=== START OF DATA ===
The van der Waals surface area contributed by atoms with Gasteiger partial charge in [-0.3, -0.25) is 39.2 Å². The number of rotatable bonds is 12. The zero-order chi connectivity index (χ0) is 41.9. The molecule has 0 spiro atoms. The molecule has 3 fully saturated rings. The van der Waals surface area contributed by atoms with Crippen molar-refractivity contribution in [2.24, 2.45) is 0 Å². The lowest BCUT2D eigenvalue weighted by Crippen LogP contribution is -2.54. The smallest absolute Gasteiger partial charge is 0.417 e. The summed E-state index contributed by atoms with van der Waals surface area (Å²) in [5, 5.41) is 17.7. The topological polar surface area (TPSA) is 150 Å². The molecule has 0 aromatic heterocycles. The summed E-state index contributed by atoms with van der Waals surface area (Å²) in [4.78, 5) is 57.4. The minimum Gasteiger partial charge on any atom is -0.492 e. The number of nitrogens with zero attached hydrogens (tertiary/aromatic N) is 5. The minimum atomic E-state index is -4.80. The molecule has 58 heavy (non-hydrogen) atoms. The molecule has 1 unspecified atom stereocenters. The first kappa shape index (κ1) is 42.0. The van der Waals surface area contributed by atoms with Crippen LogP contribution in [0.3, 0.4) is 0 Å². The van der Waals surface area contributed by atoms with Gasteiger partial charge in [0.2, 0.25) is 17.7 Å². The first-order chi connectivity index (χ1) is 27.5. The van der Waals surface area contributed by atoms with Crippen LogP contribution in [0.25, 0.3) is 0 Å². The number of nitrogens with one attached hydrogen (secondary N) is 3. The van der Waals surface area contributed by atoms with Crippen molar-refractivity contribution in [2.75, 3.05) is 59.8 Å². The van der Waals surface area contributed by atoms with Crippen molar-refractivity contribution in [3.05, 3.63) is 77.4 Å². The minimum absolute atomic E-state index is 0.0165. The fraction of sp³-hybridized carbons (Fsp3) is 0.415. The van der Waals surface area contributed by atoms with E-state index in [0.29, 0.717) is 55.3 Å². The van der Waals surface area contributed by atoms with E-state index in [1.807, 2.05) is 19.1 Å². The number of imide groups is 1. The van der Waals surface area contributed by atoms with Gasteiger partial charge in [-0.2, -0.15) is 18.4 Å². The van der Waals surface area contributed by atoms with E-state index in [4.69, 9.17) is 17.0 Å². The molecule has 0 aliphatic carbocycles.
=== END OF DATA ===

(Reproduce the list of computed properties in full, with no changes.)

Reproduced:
The van der Waals surface area contributed by atoms with Gasteiger partial charge in [-0.3, -0.25) is 39.2 Å². The number of rotatable bonds is 12. The zero-order chi connectivity index (χ0) is 41.9. The molecule has 0 spiro atoms. The molecule has 3 fully saturated rings. The van der Waals surface area contributed by atoms with Crippen molar-refractivity contribution in [2.24, 2.45) is 0 Å². The lowest BCUT2D eigenvalue weighted by Crippen LogP contribution is -2.54. The smallest absolute Gasteiger partial charge is 0.417 e. The summed E-state index contributed by atoms with van der Waals surface area (Å²) in [5, 5.41) is 17.7. The topological polar surface area (TPSA) is 150 Å². The molecule has 0 aromatic heterocycles. The summed E-state index contributed by atoms with van der Waals surface area (Å²) in [4.78, 5) is 57.4. The minimum Gasteiger partial charge on any atom is -0.492 e. The number of nitrogens with zero attached hydrogens (tertiary/aromatic N) is 5. The minimum atomic E-state index is -4.80. The molecule has 58 heavy (non-hydrogen) atoms. The molecule has 1 unspecified atom stereocenters. The first kappa shape index (κ1) is 42.0. The van der Waals surface area contributed by atoms with Crippen LogP contribution in [0.3, 0.4) is 0 Å². The van der Waals surface area contributed by atoms with Gasteiger partial charge in [0.2, 0.25) is 17.7 Å². The first-order chi connectivity index (χ1) is 27.5. The van der Waals surface area contributed by atoms with Crippen LogP contribution in [0.25, 0.3) is 0 Å². The number of nitrogens with one attached hydrogen (secondary N) is 3. The van der Waals surface area contributed by atoms with Crippen molar-refractivity contribution in [2.75, 3.05) is 59.8 Å². The van der Waals surface area contributed by atoms with Crippen molar-refractivity contribution in [3.05, 3.63) is 77.4 Å². The minimum absolute atomic E-state index is 0.0165. The fraction of sp³-hybridized carbons (Fsp3) is 0.415. The van der Waals surface area contributed by atoms with E-state index in [0.29, 0.717) is 55.3 Å². The van der Waals surface area contributed by atoms with E-state index in [1.807, 2.05) is 19.1 Å². The number of imide groups is 1. The van der Waals surface area contributed by atoms with Gasteiger partial charge in [-0.2, -0.15) is 18.4 Å². The van der Waals surface area contributed by atoms with E-state index in [4.69, 9.17) is 17.0 Å². The molecule has 0 aliphatic carbocycles.